The Best Chili Crisps

Super Savory Picks

This is the chili crisp that started it all, so to speak, since it’s one of the first to be widely available in the U.S. It’s incredibly savory, with a sultry umami depth. Senior commerce editor Riddley Gemperlein-Schirm says it’s her favorite since it “has just the right amount of heat, as well as sweetness. I love how its varied, crunchy texture enlivens the likes of eggs, roasted meats, grain bowls, and brothy, noodle soups.” We tasted the spicy version and found it more of a medium heat level and wholly approachable. 

Good to Know

Spice level: Medium Amount: 25 ouncesIngredients: Soybean oil, chili, onion, soybeans, monosodium glutamate, Sichuan pepper powder, sugar, salt, sulfur dioxide, sodium sulfite
Serious Eats / Grace Kelly

Loaded with crunchy bits (peanuts, shallots, garlic) and with an umami boost from mushroom powder and fermented soybean, this is a sumptuous, savory, chili crisp. It had a bright tangy flavor that lifted everything to another level, and a touch of sweetness to round it out. 

Good to Know

Spice level: MediumAmount: 6 ouncesIngredients: Canola oil, peanut, garlic, dried chili peppers, cane sugar, shallot, sesame oil, fermented soybean, Sichuan peppercorns, spices, mushroom seasoning, sea salt, gluten-free tamari powderSerious Eats / Grace Kelly

A little spicy, a whole lotta savory—this is a nutty, crunchy, and wholly satisfying chili crisp. We really liked the fermented black beans, crunchy peanuts, and faint tingle from the Sichuan peppercorns. The crystallized ginger added a sweet and lightly spicy touch. 

Good to Know

Spice level: MediumAmount: 9.2 ouncesIngredients: High oleic sunflower oil, fermented black beans (soybeans, salt), crushed red pepper, crystallized ginger, peanuts, sesame oil, dried garlic, sesame seeds, dried shallots, Sichuan peppercornsSerious Eats / Grace Kelly

This is really, really savory, with a mushroomy smell and intense nuttiness. There’s almost a curry-like note, and it’s quite salty and rich. It’s perked up by an anise and piney flavor and isn’t super spicy.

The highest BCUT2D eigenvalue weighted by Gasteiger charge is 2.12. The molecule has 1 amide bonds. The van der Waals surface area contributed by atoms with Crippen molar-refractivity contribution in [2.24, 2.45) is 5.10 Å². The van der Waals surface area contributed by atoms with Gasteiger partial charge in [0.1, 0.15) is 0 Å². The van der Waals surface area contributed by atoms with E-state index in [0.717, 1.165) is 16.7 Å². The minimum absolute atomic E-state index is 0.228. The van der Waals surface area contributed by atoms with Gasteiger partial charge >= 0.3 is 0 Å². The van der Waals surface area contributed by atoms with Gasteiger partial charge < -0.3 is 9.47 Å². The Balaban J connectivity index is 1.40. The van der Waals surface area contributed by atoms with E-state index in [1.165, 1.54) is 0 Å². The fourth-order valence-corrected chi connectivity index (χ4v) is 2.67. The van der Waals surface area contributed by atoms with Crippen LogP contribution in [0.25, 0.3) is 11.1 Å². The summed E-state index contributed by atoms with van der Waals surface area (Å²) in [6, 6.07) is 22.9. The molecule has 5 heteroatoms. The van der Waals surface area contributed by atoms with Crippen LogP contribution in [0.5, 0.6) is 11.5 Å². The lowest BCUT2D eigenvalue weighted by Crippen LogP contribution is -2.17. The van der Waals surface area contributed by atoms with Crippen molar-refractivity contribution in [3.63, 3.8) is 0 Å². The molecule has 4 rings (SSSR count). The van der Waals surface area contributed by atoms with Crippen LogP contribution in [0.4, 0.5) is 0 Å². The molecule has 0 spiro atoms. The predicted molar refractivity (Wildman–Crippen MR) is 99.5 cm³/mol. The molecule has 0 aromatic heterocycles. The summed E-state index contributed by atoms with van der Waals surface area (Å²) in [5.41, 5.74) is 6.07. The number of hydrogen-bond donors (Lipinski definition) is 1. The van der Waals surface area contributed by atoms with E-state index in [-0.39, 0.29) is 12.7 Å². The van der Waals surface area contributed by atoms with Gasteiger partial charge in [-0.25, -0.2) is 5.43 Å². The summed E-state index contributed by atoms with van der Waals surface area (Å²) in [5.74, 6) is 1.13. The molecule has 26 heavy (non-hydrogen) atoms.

Good to Know

Spice level: MildAmount: 7.75 ouncesIngredients: Canola oil, ground chiles, soybeans, preserved black beans, onion, garlic, kosher salt, granulated sugar, mushroom powderSerious Eats / Grace Kelly

The original chili crisp is a little sweet, not too spicy, and has a very umami flavor (there’s a hint of saline from seaweed, too). We also tried the Momofuku black truffle chili crisp, which is spicy and has a backbone of truffle depth that’s not overpowering. A drizzle goes incredibly well on pasta dishes, particularly fettuccine alfredo, or even mixed with melted butter and drizzled on popcorn—yum. 

Good to Know

Spice level: MediumAmount: 5.5 ouncesIngredients: Grapeseed oil, puya chili, coconut sugar, sesame seeds, onions, garlic, mushrooms, chili de arbol, Japones chili, salt, red pepper, shallots, yeast extract, seaweedSerious Eats / Grace Kelly

This chili crisp has an almost cheesy aroma—like you’re taking a whiff of a chunk of parmesan. It’s quite thick, more of a paste than a chili crisp with oil and floaty bits, but the flavor is super savory and moreish. We may have eaten a few spoonfuls straight out of the jar. It has a nice sweetness too, and a bit of heat. Because it’s so rich and savory, a little goes a long way. You can taste the fish sauce, which gives it funk and roundness. 

Good to Know

Spice level: Medium-hotAmount: 8 ouncesIngredients: Soybean oil, fish sauce (anchovy, sea salt, sugar syrup), dried red chili pepper, garlic, sugarSerious Eats / Grace Kelly

If you grew up being the kid who brought Funyuns to school, then this chili crisp is for you. Not only does it have a pleasant sweetness and a teensy bit of heat (though it’s labeled as mild), but it’s also packed with crispy fried sweet onions. It’s not super salty, either, so you don’t have to worry about oversalting when you drizzle a lick of it onto a dish. You can also buy a spicier version, which has a good amount of kick to it.  

Good to Know

Spice level: Medium Amount: 7 ouncesIngredients: Chili peppers, onions, mushroom powder, non-GMO oil, garlic, spices, rice bran, turbinado sugar, saltSerious Eats / Grace Kelly

For Garlic Heads

If one (or two…or five) clove of garlic isn’t enough, then these are the chili crisps for you.